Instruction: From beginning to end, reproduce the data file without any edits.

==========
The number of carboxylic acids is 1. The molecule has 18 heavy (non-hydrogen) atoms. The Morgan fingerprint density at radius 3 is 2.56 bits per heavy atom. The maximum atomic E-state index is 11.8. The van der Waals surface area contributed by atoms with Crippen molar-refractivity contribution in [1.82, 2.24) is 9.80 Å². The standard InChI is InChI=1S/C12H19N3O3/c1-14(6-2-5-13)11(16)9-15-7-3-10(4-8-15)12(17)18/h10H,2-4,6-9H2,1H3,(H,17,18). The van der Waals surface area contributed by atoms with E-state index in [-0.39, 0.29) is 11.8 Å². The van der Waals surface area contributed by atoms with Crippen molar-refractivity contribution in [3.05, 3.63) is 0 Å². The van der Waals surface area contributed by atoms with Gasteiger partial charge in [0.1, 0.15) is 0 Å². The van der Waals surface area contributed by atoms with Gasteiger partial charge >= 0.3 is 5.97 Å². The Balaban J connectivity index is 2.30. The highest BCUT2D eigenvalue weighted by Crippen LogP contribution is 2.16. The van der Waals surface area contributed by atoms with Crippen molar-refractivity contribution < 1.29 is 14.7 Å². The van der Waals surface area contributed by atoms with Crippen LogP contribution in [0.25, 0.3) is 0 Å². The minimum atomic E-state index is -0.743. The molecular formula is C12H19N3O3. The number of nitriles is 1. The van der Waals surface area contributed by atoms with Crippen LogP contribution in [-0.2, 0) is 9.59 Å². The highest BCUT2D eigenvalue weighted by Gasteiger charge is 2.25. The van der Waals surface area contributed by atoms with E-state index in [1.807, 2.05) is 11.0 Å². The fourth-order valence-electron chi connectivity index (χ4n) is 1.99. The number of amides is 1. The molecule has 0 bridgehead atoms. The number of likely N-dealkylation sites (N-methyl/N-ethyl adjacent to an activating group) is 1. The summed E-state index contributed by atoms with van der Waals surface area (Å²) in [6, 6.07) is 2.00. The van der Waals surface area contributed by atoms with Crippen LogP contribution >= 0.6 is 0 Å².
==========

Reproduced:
The number of carboxylic acids is 1. The molecule has 18 heavy (non-hydrogen) atoms. The Morgan fingerprint density at radius 3 is 2.56 bits per heavy atom. The maximum atomic E-state index is 11.8. The van der Waals surface area contributed by atoms with Crippen molar-refractivity contribution in [1.82, 2.24) is 9.80 Å². The standard InChI is InChI=1S/C12H19N3O3/c1-14(6-2-5-13)11(16)9-15-7-3-10(4-8-15)12(17)18/h10H,2-4,6-9H2,1H3,(H,17,18). The van der Waals surface area contributed by atoms with E-state index in [-0.39, 0.29) is 11.8 Å². The van der Waals surface area contributed by atoms with Crippen molar-refractivity contribution in [3.05, 3.63) is 0 Å². The van der Waals surface area contributed by atoms with Gasteiger partial charge in [0.1, 0.15) is 0 Å². The van der Waals surface area contributed by atoms with Gasteiger partial charge >= 0.3 is 5.97 Å². The Balaban J connectivity index is 2.30. The highest BCUT2D eigenvalue weighted by Crippen LogP contribution is 2.16. The van der Waals surface area contributed by atoms with Crippen molar-refractivity contribution < 1.29 is 14.7 Å². The van der Waals surface area contributed by atoms with Crippen LogP contribution in [0.25, 0.3) is 0 Å². The minimum atomic E-state index is -0.743. The molecular formula is C12H19N3O3. The number of nitriles is 1. The van der Waals surface area contributed by atoms with Crippen LogP contribution in [-0.2, 0) is 9.59 Å². The highest BCUT2D eigenvalue weighted by Gasteiger charge is 2.25. The van der Waals surface area contributed by atoms with E-state index in [1.807, 2.05) is 11.0 Å². The fourth-order valence-electron chi connectivity index (χ4n) is 1.99. The number of amides is 1. The molecule has 0 bridgehead atoms. The number of likely N-dealkylation sites (N-methyl/N-ethyl adjacent to an activating group) is 1. The summed E-state index contributed by atoms with van der Waals surface area (Å²) in [6, 6.07) is 2.00. The van der Waals surface area contributed by atoms with Crippen LogP contribution >= 0.6 is 0 Å².